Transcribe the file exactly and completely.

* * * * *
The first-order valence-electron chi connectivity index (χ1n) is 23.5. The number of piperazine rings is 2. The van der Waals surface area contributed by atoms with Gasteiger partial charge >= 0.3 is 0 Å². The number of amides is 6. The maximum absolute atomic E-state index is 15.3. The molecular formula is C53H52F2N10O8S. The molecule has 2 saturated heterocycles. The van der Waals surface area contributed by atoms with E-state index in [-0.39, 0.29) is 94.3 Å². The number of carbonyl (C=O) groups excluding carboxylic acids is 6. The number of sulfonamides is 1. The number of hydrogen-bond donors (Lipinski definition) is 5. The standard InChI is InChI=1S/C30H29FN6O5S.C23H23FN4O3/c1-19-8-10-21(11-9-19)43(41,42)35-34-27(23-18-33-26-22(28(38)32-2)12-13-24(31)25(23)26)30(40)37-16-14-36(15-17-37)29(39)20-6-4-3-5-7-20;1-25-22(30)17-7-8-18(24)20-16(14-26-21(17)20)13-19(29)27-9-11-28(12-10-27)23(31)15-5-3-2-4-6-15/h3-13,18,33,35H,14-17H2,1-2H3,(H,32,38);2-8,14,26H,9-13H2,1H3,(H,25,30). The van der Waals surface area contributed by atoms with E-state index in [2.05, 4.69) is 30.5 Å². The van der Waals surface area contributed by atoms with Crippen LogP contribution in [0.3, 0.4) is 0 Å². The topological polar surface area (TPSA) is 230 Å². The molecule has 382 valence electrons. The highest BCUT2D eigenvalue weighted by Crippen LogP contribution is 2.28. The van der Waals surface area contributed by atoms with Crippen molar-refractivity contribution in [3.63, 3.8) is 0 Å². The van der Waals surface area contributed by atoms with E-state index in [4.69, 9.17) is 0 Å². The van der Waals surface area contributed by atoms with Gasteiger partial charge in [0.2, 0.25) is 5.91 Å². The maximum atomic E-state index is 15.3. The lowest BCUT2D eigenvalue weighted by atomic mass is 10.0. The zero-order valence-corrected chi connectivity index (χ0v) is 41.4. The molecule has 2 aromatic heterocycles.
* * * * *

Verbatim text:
The first-order valence-electron chi connectivity index (χ1n) is 23.5. The number of piperazine rings is 2. The van der Waals surface area contributed by atoms with Gasteiger partial charge >= 0.3 is 0 Å². The number of amides is 6. The maximum absolute atomic E-state index is 15.3. The molecular formula is C53H52F2N10O8S. The molecule has 2 saturated heterocycles. The van der Waals surface area contributed by atoms with E-state index in [-0.39, 0.29) is 94.3 Å². The number of carbonyl (C=O) groups excluding carboxylic acids is 6. The number of sulfonamides is 1. The number of hydrogen-bond donors (Lipinski definition) is 5. The standard InChI is InChI=1S/C30H29FN6O5S.C23H23FN4O3/c1-19-8-10-21(11-9-19)43(41,42)35-34-27(23-18-33-26-22(28(38)32-2)12-13-24(31)25(23)26)30(40)37-16-14-36(15-17-37)29(39)20-6-4-3-5-7-20;1-25-22(30)17-7-8-18(24)20-16(14-26-21(17)20)13-19(29)27-9-11-28(12-10-27)23(31)15-5-3-2-4-6-15/h3-13,18,33,35H,14-17H2,1-2H3,(H,32,38);2-8,14,26H,9-13H2,1H3,(H,25,30). The van der Waals surface area contributed by atoms with E-state index in [2.05, 4.69) is 30.5 Å². The van der Waals surface area contributed by atoms with Crippen LogP contribution in [0.3, 0.4) is 0 Å². The topological polar surface area (TPSA) is 230 Å². The molecule has 382 valence electrons. The highest BCUT2D eigenvalue weighted by Crippen LogP contribution is 2.28. The van der Waals surface area contributed by atoms with Crippen molar-refractivity contribution in [3.63, 3.8) is 0 Å². The van der Waals surface area contributed by atoms with E-state index in [4.69, 9.17) is 0 Å². The van der Waals surface area contributed by atoms with Gasteiger partial charge in [0.2, 0.25) is 5.91 Å². The maximum atomic E-state index is 15.3. The lowest BCUT2D eigenvalue weighted by atomic mass is 10.0. The zero-order valence-corrected chi connectivity index (χ0v) is 41.4. The molecule has 2 aromatic heterocycles.